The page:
Consumers driving energy change: Deloitte

Deloitte has released a new report highlighting how innovation in the energy sector is not just coming from the supply side, but instead, from those who use energy.

Noting that “communities and consumers, large and small, are taking charge of their own energy”, the report outlines how these groups are driving change.

Responding to this shift, the report outlines some of the new technologies, ideas, and business models that are emerging as energy consumers shape the energy transition.

The Deloitte report highlights that, first, the installation of solar PV as one example where consumers are starting to get involved in the production of energy. Next, energy efficiency through demand management is playing a larger role in the shape of electricity networks. Further, as the cost of batteries decrease, businesses are finding ways to reduce their energy footprint.

These trends are driven by the rapidly rising cost of energy. Industrial consumers make up 74 per cent of the 183 TWh of energy used in Australia, and the price of this energy has increased from 10c/kWh in 2001-2008 to 15.7c/kWh in 2018-2018, an annual increase of 4.6 per cent. Alternative sources of energy are one way manufacturers are offsetting this cost.

Another change is in regulatory responses. Zinc metals manufacturer, Sun Metals Corporation lodged a rule change request in 2015 to implement five-minute settlements, to allow more efficient patterns of generator dispatch and consumption, with the rule change adopted by the AEMC. The change will be adopted after a transition process by 2021.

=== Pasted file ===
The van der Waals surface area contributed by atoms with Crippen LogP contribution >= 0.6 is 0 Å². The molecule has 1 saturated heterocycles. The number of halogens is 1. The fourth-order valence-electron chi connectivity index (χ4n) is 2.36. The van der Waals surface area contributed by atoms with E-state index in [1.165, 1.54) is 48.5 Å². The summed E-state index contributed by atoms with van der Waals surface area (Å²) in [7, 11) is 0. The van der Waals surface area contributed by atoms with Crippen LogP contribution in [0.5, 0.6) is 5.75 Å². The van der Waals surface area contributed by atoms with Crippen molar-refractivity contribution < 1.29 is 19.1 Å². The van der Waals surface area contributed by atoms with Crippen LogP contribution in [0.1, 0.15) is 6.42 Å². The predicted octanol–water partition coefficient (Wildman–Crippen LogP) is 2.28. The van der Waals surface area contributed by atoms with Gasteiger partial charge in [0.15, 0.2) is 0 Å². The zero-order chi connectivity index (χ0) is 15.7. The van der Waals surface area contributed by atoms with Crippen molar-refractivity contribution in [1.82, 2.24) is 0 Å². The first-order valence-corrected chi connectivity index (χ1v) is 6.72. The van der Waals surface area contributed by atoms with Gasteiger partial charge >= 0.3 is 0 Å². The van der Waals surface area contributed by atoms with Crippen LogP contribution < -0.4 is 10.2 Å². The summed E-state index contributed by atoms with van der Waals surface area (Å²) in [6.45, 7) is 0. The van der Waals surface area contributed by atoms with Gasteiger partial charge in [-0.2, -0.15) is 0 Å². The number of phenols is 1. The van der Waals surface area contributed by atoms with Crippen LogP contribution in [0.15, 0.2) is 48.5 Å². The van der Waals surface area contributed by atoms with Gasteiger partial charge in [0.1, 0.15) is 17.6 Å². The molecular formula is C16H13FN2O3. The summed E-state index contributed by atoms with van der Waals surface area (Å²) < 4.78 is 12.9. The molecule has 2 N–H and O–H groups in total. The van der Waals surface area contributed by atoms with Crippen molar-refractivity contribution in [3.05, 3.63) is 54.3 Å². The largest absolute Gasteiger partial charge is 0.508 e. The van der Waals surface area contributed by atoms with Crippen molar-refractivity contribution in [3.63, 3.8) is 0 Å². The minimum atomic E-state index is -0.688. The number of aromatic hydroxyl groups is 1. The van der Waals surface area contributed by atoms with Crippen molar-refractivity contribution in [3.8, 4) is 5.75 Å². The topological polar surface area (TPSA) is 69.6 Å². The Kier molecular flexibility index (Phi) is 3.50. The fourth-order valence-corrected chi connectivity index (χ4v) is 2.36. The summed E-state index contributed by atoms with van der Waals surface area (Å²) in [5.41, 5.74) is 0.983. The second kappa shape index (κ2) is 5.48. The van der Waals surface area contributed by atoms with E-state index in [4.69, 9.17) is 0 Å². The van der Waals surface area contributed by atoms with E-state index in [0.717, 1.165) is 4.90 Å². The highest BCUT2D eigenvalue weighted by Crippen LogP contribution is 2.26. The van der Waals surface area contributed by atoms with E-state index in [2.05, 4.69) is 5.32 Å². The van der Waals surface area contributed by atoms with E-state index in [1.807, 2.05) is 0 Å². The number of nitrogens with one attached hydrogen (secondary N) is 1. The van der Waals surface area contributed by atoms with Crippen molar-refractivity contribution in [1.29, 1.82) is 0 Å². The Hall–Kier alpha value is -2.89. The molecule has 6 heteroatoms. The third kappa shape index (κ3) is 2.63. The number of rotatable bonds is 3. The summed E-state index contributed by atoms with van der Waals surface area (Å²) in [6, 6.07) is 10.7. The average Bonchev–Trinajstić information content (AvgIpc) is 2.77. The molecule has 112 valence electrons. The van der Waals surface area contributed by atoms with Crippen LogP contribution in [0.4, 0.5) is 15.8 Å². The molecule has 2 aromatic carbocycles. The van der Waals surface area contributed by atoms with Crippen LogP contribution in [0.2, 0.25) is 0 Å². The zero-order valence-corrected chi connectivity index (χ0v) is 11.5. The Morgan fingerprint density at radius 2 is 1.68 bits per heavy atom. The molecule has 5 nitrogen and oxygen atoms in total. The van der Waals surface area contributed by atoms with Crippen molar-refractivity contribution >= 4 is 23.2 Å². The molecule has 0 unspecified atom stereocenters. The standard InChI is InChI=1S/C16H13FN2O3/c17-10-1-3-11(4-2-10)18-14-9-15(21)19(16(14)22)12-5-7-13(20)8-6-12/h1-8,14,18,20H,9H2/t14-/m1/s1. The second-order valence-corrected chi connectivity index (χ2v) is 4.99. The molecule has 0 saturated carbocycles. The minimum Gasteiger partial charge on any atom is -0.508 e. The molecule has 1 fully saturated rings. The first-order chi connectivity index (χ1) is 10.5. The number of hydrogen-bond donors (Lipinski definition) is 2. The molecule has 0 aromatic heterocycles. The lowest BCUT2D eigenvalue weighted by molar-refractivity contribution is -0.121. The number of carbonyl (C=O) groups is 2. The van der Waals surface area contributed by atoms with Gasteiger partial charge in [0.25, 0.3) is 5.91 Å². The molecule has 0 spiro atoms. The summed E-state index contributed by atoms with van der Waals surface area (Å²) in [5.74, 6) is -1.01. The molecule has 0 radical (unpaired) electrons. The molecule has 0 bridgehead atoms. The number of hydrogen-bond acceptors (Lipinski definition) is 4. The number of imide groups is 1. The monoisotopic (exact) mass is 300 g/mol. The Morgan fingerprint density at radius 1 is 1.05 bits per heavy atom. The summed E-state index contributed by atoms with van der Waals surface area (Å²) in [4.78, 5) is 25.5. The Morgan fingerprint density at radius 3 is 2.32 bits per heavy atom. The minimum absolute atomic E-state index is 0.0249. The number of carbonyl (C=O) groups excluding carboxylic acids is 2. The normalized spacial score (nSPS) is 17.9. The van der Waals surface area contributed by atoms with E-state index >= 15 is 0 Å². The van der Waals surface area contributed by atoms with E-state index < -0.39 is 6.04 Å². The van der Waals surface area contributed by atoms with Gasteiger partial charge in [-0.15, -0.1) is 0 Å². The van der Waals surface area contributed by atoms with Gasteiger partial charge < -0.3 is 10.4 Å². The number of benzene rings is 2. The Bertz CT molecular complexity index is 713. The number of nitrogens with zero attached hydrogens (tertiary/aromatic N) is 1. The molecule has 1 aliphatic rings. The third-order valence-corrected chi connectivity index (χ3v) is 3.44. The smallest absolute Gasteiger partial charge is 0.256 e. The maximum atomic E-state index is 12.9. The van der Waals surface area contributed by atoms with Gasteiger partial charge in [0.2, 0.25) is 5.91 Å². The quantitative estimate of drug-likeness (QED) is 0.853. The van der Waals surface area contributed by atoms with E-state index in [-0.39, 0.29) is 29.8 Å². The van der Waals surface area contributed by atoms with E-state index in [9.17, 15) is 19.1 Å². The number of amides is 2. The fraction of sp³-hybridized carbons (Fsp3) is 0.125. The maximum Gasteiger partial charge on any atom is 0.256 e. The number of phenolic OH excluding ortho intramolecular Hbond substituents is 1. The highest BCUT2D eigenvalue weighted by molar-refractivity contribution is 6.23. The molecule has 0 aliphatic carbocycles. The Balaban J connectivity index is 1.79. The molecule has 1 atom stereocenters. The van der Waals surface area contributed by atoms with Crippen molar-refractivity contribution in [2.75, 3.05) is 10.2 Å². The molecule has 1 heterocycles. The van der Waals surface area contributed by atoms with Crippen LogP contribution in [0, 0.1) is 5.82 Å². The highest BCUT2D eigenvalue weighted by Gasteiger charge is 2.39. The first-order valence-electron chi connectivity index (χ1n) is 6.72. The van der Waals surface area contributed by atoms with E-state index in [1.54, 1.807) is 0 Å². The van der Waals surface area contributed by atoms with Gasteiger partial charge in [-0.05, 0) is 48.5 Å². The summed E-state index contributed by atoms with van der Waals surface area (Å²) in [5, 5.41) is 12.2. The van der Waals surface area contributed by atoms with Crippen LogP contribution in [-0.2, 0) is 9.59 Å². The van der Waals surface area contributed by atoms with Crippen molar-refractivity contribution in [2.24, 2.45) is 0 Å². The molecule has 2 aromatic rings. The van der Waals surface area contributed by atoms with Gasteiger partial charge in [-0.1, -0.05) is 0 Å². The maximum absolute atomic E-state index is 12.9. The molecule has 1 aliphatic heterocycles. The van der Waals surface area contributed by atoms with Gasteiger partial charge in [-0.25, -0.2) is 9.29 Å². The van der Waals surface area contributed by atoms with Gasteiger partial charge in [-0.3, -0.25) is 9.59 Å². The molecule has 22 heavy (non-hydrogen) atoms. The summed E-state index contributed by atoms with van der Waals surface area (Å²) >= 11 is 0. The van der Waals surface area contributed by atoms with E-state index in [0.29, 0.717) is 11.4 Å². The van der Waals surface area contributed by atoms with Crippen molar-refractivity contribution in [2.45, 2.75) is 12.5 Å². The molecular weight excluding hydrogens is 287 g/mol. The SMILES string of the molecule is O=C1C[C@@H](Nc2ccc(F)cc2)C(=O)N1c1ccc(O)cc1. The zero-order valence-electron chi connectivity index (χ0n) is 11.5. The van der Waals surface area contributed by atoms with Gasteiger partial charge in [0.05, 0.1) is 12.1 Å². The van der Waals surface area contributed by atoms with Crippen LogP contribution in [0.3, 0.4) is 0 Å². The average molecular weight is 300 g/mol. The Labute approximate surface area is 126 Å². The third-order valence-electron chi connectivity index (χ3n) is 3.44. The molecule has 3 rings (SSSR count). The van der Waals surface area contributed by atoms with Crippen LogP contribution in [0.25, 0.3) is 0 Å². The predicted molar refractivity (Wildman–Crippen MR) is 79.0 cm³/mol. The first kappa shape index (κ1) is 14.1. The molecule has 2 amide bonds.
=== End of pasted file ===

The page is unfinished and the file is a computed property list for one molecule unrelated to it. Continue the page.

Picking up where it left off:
Taking these kinds of changes further will be the incorporation of consumer data into energy networks, which could open up the market to more competition, create new products and services, and allow for more flexibility and connectivity.

At a broader level, the report notes that not enough is currently being done by government.

“Governments are not making change fast enough for some and others are of the view that governments alone cannot solve the myriad of issues that are facing the energy market.”

Resolving these issues could become the domain of major users, such as manufacturers, who will be able to shape the energy market in ways that benefit them.